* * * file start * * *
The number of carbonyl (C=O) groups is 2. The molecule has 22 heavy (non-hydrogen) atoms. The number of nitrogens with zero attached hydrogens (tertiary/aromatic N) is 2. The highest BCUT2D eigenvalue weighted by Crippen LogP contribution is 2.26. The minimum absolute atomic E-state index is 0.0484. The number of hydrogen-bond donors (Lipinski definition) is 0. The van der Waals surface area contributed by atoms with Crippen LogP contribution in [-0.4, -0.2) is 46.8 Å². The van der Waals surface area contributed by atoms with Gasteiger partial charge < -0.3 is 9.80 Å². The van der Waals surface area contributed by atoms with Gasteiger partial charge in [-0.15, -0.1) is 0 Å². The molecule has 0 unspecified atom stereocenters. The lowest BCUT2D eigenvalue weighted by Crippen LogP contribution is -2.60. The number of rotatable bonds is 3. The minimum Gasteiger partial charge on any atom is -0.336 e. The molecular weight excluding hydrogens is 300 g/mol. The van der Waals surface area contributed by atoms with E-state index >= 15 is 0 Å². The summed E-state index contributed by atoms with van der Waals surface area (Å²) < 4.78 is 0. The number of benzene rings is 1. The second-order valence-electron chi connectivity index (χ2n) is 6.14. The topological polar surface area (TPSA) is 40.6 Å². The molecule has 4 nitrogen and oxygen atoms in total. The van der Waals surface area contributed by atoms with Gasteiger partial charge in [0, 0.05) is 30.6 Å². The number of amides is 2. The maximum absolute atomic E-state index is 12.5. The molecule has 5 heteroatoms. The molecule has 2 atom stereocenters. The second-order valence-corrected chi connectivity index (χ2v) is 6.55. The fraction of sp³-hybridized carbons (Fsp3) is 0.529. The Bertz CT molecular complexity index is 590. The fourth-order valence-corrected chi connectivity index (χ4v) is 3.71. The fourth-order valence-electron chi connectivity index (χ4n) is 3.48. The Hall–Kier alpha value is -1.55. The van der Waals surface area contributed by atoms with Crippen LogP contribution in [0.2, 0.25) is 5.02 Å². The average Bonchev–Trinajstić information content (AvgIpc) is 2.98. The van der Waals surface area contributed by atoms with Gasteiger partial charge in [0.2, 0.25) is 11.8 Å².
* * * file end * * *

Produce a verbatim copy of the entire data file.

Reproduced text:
The number of carbonyl (C=O) groups is 2. The molecule has 22 heavy (non-hydrogen) atoms. The number of nitrogens with zero attached hydrogens (tertiary/aromatic N) is 2. The highest BCUT2D eigenvalue weighted by Crippen LogP contribution is 2.26. The minimum absolute atomic E-state index is 0.0484. The number of hydrogen-bond donors (Lipinski definition) is 0. The van der Waals surface area contributed by atoms with Crippen LogP contribution in [-0.4, -0.2) is 46.8 Å². The van der Waals surface area contributed by atoms with Gasteiger partial charge < -0.3 is 9.80 Å². The van der Waals surface area contributed by atoms with Gasteiger partial charge in [-0.15, -0.1) is 0 Å². The molecule has 0 unspecified atom stereocenters. The lowest BCUT2D eigenvalue weighted by Crippen LogP contribution is -2.60. The number of rotatable bonds is 3. The minimum Gasteiger partial charge on any atom is -0.336 e. The molecular weight excluding hydrogens is 300 g/mol. The van der Waals surface area contributed by atoms with E-state index >= 15 is 0 Å². The summed E-state index contributed by atoms with van der Waals surface area (Å²) < 4.78 is 0. The number of benzene rings is 1. The second-order valence-electron chi connectivity index (χ2n) is 6.14. The topological polar surface area (TPSA) is 40.6 Å². The molecule has 4 nitrogen and oxygen atoms in total. The van der Waals surface area contributed by atoms with Gasteiger partial charge in [0, 0.05) is 30.6 Å². The number of amides is 2. The maximum absolute atomic E-state index is 12.5. The molecule has 5 heteroatoms. The molecule has 2 atom stereocenters. The second-order valence-corrected chi connectivity index (χ2v) is 6.55. The fraction of sp³-hybridized carbons (Fsp3) is 0.529. The Bertz CT molecular complexity index is 590. The fourth-order valence-corrected chi connectivity index (χ4v) is 3.71. The fourth-order valence-electron chi connectivity index (χ4n) is 3.48. The Hall–Kier alpha value is -1.55. The van der Waals surface area contributed by atoms with Crippen LogP contribution in [0.2, 0.25) is 5.02 Å². The average Bonchev–Trinajstić information content (AvgIpc) is 2.98. The van der Waals surface area contributed by atoms with Gasteiger partial charge in [0.2, 0.25) is 11.8 Å².